Business Magazine

How We Set up a ‘Glamping’ Business

By Dwyledotcom @dwyledotcom


Happy Days Retro Vacations: How we set up a “Glamping” business

One of the biggest mental hurdles that you are likely to face when deciding on making a career change is “How can I make a career change when I have children?”

Therefore, I have nothing but admiration for anyone that has decided to “go for it”, whilst still having young children to support also.

Purely by luck, whilst researching a family holiday recently, I stumbled upon the Happy Days Retro Vacations and was fascinated to read about Kevin and Jenni’s story, who had done exactly this; set up a Retro UK holiday business, from scratch.

Keen to know more, I contacted them immediately to find out about their business and was delighted when Kevin Armstrong accepted my offer of doing one of Dwyle’s first interviews.

So following on from Sue Garret’s story, read on to find out how Happy Days went from being a dream to very much an everyday reality. It’s all very inspirational stuff.

Tell me a bit about you and your business?

Happy Days Retro Vacations is based in the Dorset countryside. We have four refurbished Airstream caravans, which were built between the 1950s to 1970s. We started out finding the first one on EBay and then later found someone that could source them for us.

When did you start?


Who is involved in the business?

Myself and my wife, Jenni.

What did you both do before?

I did a myriad of things. But my last job, before we made the move, was in Online Advertising. Jenni used to work in TV Advertising. My first job was actually working as a DJ over the weekend but I soon realised that I couldn’t do that forever. So I did a weekday course on boats to ‘learn a trade’.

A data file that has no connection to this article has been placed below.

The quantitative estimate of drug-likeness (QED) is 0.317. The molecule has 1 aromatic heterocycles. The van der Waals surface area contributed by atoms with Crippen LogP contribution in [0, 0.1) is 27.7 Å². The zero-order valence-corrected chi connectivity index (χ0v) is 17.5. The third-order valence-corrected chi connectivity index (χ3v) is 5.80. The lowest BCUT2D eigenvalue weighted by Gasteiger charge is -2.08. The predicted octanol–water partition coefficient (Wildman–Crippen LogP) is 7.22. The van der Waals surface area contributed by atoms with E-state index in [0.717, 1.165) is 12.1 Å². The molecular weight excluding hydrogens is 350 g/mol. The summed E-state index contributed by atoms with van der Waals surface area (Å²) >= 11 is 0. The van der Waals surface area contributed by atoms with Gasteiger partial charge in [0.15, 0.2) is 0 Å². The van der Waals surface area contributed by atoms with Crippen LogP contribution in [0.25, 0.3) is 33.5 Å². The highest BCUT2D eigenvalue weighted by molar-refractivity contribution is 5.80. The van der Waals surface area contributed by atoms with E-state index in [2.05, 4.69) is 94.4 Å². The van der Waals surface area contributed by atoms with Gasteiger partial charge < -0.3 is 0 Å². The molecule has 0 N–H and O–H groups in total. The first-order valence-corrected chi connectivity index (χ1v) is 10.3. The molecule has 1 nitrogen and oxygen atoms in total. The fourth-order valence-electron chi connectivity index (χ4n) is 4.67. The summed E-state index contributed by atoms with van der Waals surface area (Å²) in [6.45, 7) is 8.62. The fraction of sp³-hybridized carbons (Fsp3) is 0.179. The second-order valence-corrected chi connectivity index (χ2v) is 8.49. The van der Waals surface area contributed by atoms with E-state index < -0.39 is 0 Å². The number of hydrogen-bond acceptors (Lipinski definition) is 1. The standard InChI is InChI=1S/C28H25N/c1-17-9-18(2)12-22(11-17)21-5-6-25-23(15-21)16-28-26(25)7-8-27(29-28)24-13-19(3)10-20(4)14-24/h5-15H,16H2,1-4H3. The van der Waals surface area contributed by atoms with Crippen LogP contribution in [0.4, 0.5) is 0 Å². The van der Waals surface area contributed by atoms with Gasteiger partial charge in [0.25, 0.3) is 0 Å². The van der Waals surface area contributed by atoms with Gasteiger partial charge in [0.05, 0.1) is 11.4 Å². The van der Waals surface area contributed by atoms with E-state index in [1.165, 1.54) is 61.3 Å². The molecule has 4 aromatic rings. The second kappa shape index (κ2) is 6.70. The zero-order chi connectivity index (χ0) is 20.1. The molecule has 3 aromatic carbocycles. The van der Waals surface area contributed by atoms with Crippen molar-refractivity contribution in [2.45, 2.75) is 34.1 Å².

I then met Jenni and moved to London and as you would expect, not much boat building goes on in London, so like most people, I fell into Sales. This meant that I sold all sort of things. Training, Mobile Phones, Conferences, Exhibitions, Recruitment. You name it, I sold it.

What are your working days / hours now?

Ha Ha Ha Good question. As and when. The hours are no diarised time. People think we only do a couple of hours a day! It’s seasonal though. In the summer months, Monday and Friday, which are our changeover days, this will start at 8am and finish 9 or 10pm.

The other 5 days a week, I will spend at least 2 hours onsite doing daily checks. Plumbing, Health and Safety etc.

Sunday evenings are extremely busy for us as it’s the time of the week that customers tend to think about their holidays. So our Sundays evenings are spent dealing with enquiries as they come in. The laptop is always on someone’s lap.

We do this as we know that a holiday is a luxury item. If someone is considering spending their money, we have to react quickly. If takes 2 days to answer, they will have changed their mind or found someone else that would have given them the information.

There is also always a project that is carrying on in the background. At the moment, I am renovating another 1970s Caravan.

Sounds like hard work! Where did you learn all of this and who does what?

I deal with nuts, bolts and mud. Jen will do curtains and laundry mainly! If you go back 24 years. I was always building something out of pallets etc. and constructing trucks. Also, being an apprentice boat builder taught me a lot.